OK, this is a teaching tip, so what does this have to do with teaching?  Well — what if we required students to write daily?  It would be an interesting experiment to see if students who were required to write a certain amount each day ended up with better quality work than those who did not write daily. If daily writing is as good as the research suggests that it is, we could be helping our students acquire a habit that would promote academic success and lifelong learning.  Will they like it?  Probably not.

How could we manage such a requirement?  Students could keep a journal or some kind of record of their writing process, and turn it in with their work (this does have the disadvantage of being easily falsifiable).  For students who have trouble concentrating, the Pomodoro technique might be a useful way to structure daily writing as well as track progress.  For those of you who have not heard of it, the Pomodoro technique is a time management tool created by an Italian university student named Francesco Cirillo.  Basically, you time yourself for 25 minutes using a kitchen timer that has a noticeable ticking sound and dings when it’s done (his was shaped like a tomato, hence the name).  Each 25 minute segment is one “pomodoro”.  A five minute break separates pomodoros during which you do not think about whatever you’re working on.  After four pomodoros, you take at least a half hour break.   Pomodoros are logged and can be used to help you understand how long a project really takes.  For example, the paper you thought would take two hours (four pomodoros) might actually take twice that long.  By monitoring your time, you can plan more efficiently.  You can do as many pomodoros in a day as you want to; if you only have time for one pomodoro per day of writing, no problem.  The process of timing and logging pomodoros helps many people concentrate and focus.  (This is a very simplistic explanation of the Pomodoro technique.  To learn more check out  http://www.pomodorotechnique.com/)   Another option is 750words.com which gives you a daily nudge and also tracks the number of days in a row that you have written.   You might also be able to use blogs or online journals as a way to track daily writing.  Note that I am NOT suggesting you read or grade all this writing.  The purpose is to make sure that daily writing is occurring, and the assumption is that it will help improve the final product.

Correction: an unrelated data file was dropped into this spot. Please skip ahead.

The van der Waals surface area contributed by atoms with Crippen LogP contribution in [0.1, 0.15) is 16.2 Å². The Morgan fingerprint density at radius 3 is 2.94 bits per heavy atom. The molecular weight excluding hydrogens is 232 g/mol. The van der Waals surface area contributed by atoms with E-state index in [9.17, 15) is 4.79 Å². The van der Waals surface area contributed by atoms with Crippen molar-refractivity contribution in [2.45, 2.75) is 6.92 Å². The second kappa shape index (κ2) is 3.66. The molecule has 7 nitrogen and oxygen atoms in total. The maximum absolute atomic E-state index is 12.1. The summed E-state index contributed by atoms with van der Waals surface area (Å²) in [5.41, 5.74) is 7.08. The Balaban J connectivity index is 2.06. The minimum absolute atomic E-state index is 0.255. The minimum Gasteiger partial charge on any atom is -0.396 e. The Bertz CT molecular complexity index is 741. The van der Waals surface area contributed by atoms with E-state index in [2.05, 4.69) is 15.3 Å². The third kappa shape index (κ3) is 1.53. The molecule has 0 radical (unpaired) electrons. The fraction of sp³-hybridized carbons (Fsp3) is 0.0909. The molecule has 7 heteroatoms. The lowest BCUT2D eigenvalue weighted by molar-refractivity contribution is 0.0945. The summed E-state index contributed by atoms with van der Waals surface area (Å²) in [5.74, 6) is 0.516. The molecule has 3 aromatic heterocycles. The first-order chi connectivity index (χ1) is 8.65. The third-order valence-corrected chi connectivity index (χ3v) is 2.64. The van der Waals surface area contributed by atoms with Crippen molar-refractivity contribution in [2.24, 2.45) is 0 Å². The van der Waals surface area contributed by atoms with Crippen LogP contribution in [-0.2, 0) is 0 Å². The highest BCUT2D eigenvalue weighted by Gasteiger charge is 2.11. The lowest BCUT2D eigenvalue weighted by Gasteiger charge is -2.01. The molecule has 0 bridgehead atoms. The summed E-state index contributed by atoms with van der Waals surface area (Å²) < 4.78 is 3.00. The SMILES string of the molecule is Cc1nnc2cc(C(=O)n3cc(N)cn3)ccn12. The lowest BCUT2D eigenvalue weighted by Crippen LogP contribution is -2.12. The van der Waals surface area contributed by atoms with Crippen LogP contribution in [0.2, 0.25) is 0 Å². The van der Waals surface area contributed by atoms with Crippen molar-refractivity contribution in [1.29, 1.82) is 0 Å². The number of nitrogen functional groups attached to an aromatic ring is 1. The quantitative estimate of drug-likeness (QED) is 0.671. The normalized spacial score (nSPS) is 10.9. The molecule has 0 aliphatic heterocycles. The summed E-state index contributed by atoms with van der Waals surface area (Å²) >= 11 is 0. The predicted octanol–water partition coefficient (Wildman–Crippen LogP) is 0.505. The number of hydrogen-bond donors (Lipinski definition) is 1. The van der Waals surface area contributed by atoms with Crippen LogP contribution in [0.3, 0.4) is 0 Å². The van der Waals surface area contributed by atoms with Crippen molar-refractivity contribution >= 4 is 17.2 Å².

Of course, if you’re a “muse-driven” writer yourself, you might not believe that daily writing will help.  Or maybe you think it would be good for students but not that helpful for you.  So, try it out on your students and see what you get – you might be inspired to try it on yourself.

Do you write daily?  Do you find it helpful?  How do you encourage students to do less “binge” writing?  If you are in a design field, do the same ideas relate to the design process?  Could you adapt daily writing to daily designing?